The government increased prevention efforts. During the reporting period, the government adopted a new four-year NAP to combat trafficking and allocated 118.2 million DKK ($18 million)—a significant increase from 63 million DKK ($9.61 million) for the duration of its previous three-year NAP—to the proposed initiatives, including strengthening victim services. The Department for Gender Equality led an inter-ministerial working group that coordinated the government’s anti-trafficking efforts and implementation of the NAP. In September 2021, the working group conducted interviews with several government-funded NGOs and anti-trafficking stakeholders and, subsequently, published an in-depth analysis of the identification process, services offered during the recovery and reflection period, outreach work, and the coordination, information-sharing, and monitoring of government efforts. Separately, CMM published an annual report on government anti-trafficking efforts and statistics. As one of the NAP’s new initiatives, the government allocated 1 million DKK ($152,530) to the Danish Institute of Human Rights to conduct a study in 2024-2025 analyzing Denmark’s efforts to protect trafficking victims in the context of international conventions. Through another NAP initiative, starting in January 2022, CMM transferred outreach responsibilities to NGOs and subsequently allocated 30 million DKK ($4.58 million) to NGOs to expand and strengthen their outreach work to potential trafficking victims. Since many potential victims did not speak Danish and struggled to access and understand information on assistance, CMM provided translated health guidelines and information on the pandemic through its mobile health clinics, which focused primarily on raising awareness among individuals in commercial sex. In 2021, CMM relaunched an anti-trafficking awareness campaign that challenged trafficking stereotypes and documented various forms of exploitation through photography exhibits to educate the general public. CMM operated a hotline for reporting trafficking cases in Danish and English; in 2021, the hotline identified 32 victims. The government did not make efforts to reduce the demand for commercial sex acts.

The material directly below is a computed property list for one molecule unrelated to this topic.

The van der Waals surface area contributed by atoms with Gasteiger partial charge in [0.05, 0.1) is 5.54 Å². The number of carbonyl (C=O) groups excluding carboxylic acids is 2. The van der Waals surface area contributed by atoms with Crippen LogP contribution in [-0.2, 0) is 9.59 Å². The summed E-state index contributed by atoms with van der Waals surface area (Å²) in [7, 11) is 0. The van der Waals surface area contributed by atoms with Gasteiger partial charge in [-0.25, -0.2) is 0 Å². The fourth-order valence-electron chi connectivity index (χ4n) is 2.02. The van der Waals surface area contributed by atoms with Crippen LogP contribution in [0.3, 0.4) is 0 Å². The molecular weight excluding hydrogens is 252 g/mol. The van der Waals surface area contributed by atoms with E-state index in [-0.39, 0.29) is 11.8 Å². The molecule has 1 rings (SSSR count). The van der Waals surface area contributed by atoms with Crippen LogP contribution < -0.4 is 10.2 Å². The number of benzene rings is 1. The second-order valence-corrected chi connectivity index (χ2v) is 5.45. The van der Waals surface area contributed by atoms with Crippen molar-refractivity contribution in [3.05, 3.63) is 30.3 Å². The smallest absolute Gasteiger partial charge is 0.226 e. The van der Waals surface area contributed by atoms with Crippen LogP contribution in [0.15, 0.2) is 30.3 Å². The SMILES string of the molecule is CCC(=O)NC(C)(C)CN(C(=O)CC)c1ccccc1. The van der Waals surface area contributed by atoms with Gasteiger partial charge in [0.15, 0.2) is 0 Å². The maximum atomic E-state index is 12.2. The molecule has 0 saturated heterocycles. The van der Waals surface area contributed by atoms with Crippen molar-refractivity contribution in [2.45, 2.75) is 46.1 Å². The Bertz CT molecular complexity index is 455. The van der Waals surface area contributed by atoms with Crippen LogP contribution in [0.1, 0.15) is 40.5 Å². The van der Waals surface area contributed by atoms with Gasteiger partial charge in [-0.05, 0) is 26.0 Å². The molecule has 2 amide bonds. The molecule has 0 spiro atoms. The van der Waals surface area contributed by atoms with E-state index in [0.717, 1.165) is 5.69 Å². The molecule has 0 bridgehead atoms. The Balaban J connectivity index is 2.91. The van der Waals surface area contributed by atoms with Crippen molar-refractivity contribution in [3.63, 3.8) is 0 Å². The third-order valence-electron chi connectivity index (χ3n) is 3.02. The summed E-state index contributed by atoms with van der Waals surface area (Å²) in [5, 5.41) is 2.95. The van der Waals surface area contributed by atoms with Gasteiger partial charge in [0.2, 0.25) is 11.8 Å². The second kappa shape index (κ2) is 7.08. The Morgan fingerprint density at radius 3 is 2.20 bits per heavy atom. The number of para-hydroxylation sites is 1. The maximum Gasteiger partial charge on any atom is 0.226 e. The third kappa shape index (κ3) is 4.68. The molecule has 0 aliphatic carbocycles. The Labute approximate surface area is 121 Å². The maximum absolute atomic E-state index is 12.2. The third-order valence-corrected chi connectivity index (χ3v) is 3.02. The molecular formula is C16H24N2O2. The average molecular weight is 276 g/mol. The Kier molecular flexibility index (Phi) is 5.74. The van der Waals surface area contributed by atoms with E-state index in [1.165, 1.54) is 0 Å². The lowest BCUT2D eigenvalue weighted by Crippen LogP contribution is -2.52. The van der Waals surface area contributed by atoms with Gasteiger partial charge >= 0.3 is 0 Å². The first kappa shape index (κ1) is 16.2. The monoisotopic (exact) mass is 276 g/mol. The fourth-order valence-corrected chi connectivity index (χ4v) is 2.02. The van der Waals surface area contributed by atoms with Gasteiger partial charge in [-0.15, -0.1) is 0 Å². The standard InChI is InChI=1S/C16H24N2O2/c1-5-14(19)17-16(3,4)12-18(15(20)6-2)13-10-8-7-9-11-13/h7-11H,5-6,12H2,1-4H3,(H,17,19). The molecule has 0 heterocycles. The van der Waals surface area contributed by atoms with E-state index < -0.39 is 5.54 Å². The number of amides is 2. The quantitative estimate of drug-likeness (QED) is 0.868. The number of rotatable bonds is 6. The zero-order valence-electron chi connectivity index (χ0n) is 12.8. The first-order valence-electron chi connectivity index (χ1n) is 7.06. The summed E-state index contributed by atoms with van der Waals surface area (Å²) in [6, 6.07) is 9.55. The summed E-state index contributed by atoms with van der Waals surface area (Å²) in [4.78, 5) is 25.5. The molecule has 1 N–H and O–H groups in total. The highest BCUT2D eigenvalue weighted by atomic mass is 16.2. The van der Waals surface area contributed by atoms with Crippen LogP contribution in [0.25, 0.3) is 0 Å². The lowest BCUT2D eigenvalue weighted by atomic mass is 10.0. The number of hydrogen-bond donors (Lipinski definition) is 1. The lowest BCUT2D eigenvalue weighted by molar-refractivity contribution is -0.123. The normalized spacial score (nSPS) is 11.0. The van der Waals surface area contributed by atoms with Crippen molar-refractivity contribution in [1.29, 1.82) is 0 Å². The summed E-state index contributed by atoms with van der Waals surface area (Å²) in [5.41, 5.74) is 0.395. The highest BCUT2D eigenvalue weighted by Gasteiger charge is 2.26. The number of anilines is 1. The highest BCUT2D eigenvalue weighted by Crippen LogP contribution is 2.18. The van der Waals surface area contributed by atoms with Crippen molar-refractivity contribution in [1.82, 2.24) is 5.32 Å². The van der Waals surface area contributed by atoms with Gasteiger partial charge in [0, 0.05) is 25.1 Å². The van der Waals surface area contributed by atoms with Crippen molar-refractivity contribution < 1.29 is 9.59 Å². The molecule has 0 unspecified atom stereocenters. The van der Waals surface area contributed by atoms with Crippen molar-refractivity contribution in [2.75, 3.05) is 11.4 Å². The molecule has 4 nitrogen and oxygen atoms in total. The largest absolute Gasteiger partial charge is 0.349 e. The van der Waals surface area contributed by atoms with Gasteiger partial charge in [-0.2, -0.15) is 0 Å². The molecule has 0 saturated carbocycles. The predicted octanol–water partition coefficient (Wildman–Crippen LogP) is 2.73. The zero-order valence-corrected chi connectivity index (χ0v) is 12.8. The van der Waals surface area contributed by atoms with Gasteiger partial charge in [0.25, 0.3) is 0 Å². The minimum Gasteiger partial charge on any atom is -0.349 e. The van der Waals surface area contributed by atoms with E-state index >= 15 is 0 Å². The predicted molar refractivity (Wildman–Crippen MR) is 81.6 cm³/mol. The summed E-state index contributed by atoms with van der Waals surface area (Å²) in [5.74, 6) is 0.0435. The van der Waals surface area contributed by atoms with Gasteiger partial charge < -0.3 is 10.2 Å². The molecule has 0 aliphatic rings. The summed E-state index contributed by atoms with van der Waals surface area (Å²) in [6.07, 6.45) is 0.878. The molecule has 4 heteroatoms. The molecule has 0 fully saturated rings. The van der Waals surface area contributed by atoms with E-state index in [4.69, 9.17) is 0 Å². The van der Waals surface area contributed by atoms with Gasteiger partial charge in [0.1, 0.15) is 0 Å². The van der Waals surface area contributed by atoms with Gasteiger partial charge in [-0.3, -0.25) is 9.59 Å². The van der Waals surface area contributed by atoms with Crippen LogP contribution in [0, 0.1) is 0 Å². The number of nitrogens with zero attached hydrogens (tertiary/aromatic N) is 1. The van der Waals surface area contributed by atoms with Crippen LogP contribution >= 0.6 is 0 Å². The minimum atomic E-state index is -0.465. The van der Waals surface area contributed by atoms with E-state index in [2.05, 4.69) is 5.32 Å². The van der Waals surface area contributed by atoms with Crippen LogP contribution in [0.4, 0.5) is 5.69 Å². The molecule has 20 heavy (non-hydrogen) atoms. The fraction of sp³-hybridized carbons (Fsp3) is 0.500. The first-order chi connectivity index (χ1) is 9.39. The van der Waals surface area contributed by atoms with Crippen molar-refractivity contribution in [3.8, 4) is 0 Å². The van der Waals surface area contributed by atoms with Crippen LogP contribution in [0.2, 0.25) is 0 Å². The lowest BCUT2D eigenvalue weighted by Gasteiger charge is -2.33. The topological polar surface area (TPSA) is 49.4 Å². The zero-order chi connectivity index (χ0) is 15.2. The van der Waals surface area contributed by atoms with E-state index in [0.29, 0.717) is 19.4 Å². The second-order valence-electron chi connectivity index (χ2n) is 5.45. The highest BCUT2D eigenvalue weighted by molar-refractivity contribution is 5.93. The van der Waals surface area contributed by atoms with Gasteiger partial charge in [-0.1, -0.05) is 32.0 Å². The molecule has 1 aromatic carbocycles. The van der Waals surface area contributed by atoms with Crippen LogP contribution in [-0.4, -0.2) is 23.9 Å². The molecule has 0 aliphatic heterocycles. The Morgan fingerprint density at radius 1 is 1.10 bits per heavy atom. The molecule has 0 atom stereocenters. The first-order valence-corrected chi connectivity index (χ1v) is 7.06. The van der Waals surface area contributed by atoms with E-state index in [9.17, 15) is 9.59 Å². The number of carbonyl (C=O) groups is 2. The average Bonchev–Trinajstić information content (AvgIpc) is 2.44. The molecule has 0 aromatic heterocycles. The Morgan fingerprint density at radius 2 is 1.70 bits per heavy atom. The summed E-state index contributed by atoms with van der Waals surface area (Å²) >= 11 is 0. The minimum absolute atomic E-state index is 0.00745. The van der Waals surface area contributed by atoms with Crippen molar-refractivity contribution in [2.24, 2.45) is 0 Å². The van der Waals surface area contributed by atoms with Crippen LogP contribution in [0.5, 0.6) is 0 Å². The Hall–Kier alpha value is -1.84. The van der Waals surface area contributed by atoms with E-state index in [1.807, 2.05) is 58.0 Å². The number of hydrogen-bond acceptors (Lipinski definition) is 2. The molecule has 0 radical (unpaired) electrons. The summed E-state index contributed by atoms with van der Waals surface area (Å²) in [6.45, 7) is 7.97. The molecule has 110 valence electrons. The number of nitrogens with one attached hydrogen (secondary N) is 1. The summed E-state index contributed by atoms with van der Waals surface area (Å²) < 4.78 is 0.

As a member of the Council of the Baltic Sea States’ taskforce on trafficking, Denmark continued to participate in a regional project to support stakeholders in combating and disrupting labor trafficking by analyzing and consolidating information, improving assistance to victims, and increasing the prosecution of traffickers. As part of the project, in 2021, researchers from a Danish university conducted two studies—the first on the challenges in prosecuting labor traffickers and the second on exploitation among migrant workers in Denmark. CMM provided guidelines to companies and employers on identifying trafficking risks and preventing forced labor in businesses and supply chains. Additionally, the Mediation and Complaints-Handling Institution for Responsible Business Conduct updated its guidance on responsible business conduct with a focus on human and labor rights in supply chains. A group of governmental and law enforcement agencies cooperated on issues related to forced labor, including coordinating and executing multi-agency inspections and control operations in which CMM participated. Danish law did not prohibit worker-paid recruitment fees.